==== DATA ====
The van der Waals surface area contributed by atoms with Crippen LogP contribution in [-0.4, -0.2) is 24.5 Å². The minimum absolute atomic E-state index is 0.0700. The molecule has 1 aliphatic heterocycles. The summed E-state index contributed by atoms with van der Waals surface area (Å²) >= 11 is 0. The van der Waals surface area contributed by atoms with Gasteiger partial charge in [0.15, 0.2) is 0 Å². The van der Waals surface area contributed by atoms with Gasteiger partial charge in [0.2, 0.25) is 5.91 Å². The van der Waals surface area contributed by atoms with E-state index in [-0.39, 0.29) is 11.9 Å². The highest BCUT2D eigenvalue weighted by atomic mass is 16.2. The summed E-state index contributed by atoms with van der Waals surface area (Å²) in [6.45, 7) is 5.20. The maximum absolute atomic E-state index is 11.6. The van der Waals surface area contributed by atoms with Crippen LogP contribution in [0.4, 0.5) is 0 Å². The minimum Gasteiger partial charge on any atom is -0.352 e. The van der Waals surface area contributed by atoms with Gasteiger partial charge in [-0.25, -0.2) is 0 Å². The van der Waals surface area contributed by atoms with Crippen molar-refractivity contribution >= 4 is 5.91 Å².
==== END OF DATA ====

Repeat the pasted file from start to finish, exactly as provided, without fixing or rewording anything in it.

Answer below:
The van der Waals surface area contributed by atoms with Crippen LogP contribution in [-0.4, -0.2) is 24.5 Å². The minimum absolute atomic E-state index is 0.0700. The molecule has 1 aliphatic heterocycles. The summed E-state index contributed by atoms with van der Waals surface area (Å²) >= 11 is 0. The van der Waals surface area contributed by atoms with Gasteiger partial charge in [0.15, 0.2) is 0 Å². The van der Waals surface area contributed by atoms with Gasteiger partial charge in [0.2, 0.25) is 5.91 Å². The van der Waals surface area contributed by atoms with E-state index in [-0.39, 0.29) is 11.9 Å². The highest BCUT2D eigenvalue weighted by atomic mass is 16.2. The summed E-state index contributed by atoms with van der Waals surface area (Å²) in [6.45, 7) is 5.20. The maximum absolute atomic E-state index is 11.6. The van der Waals surface area contributed by atoms with Crippen LogP contribution in [0.4, 0.5) is 0 Å². The minimum Gasteiger partial charge on any atom is -0.352 e. The van der Waals surface area contributed by atoms with Gasteiger partial charge in [-0.25, -0.2) is 0 Å². The van der Waals surface area contributed by atoms with Crippen molar-refractivity contribution >= 4 is 5.91 Å².